When Simone C. Drake sees people getting stuck trying to figure out a longtime societal issue, she looks for a different way in.
“If a problem just persists, it might mean that there’s something wrong with the approach to solving the problem,” says Drake, a Distinguished Professor in the Department of English and former chair of the Department of African American and African Studies.
It’s why her current research — focused on improving relationships between law enforcement and the Black community — is bringing together police officers and community members of different races, legal experts and computer engineers who can create models of human behavior scenarios to assist in training.
Drake’s work is tackling a broad, national issue with a local approach by working on the research together with the Columbus Division of Police.
“It’s a huge partnership for us,” says Wil James, recruiting officer for the Columbus Police.
“It means a lot to us to be able to go to an institution of higher education such as Ohio State, with its resources and tools to properly collect and evaluate data. A lot of times we look at something and think we understand what it means, but now we have other lenses. We’re learning and growing together, and, in that, we’re going to come out better.”
Drake’s open-minded search for solutions is evident in two interdisciplinary research projects she’s leading at Ohio State that address a topic that has embroiled the nation in emotion in the wake of Black citizens, such as George Floyd in 2020, dying at the hands of law enforcement.
“It’s an issue that is just so riddled with antagonism,” Drake says. “Officers and civilians both feel resentful and upset. The communication is not very effective at all, and then most of the work toward resolution is not very well informed, or it’s very much thinking solely from one perspective. It’s very polarized, so it just seems like it won’t go in any positive direction anytime soon if we don’t change the way that we’re approaching it.”
In February, American Arbitration Association's International Centre for Dispute Resolution awarded a $250,000 grant to Drake, Law Professor Katrina Lee and African American and African Studies Professor Judson Jeffries for their project, “Improving Internal Police Negotiation & Communication Tools to Improve Police-Civilian Interaction.” Internal police training will be developed based on data gathered in focus groups and surveys that the team will conduct with current and recently retired Columbus police officers of color.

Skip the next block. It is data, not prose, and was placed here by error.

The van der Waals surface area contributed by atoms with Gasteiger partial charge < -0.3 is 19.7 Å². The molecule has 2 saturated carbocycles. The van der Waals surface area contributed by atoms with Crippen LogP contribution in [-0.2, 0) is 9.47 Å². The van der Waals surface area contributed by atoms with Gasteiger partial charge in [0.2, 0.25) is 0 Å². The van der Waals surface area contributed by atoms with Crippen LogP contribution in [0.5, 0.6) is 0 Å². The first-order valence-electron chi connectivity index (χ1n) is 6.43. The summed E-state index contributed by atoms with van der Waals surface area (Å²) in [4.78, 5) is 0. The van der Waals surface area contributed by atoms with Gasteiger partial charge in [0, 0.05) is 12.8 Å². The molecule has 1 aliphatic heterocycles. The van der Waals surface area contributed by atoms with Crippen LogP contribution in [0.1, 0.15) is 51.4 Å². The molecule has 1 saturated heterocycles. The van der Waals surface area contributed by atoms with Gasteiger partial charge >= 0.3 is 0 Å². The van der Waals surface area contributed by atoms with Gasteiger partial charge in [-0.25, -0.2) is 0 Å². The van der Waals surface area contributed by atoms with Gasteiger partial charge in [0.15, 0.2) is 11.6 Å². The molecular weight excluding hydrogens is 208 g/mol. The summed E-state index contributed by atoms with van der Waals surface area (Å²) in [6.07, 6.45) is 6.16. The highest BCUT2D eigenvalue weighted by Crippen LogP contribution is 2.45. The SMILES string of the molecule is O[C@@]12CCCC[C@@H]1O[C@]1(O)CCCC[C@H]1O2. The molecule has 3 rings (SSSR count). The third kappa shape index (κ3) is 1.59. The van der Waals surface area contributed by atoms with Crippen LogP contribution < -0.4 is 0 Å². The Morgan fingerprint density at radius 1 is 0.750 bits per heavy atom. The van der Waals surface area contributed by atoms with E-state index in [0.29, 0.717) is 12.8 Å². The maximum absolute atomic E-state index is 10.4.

That grant came eight months after Drake, Lee, Department of Electrical and Computer Engineering Professor Kevin Passino and Professor Hugo Gonzalez Villasanti of the College of Education and Human Ecology were awarded funding in the second round of Ohio State’s Seed Fund for Racial Justice for their project, “Police Interactions with Black Civilians through Racial Sensitivity Training Technology.”
To augment the Columbus Division of Police’s in-person training, Drake and Officer James are coming up with scenarios involving interaction between officers and community members of different races.
Lee and Passino collaborate to bring together elements into a computer program that can be used in training sessions. Lee's expertise in mediation, negotiation and de-escalation helps shape the mathematical models and software coding that Passino and his students deploy.
“If someone gets emotional, they become resistant to the material that they’re supposed to learn,” Passino says. “But with a computer, people have a different view and typically don’t get so emotional. That’s one of the key reasons to take this approach.
“Although some virtual reality work exists, there’s nothing being done in the country like what we’re doing. It’s amazing.”
Drake says the computer is at the heart of this innovative project because the other approaches to training on hot-button topics aren’t as easily addressed or corrected in group settings.
“This is a more neutral way to approach training,” Drake says. “In any of these racial sensitivity kinds of trainings or discussions of implicit bias, people are afraid they’re going to be labeled, and so you don’t get open discussions. The hope is that it removes some of the fear of labeling and kind of creates a sort of safe space where you can engage and work through the issues without anybody else having to witness you making mistakes.”
The project is in its early stages, and a challenge awaits regarding the applicability of this training in the real world, where emotion can’t be eliminated. Still, a new approach could foster change that helps everyone.
“It’s very experimental in the way that I think research is supposed to be,” Drake says.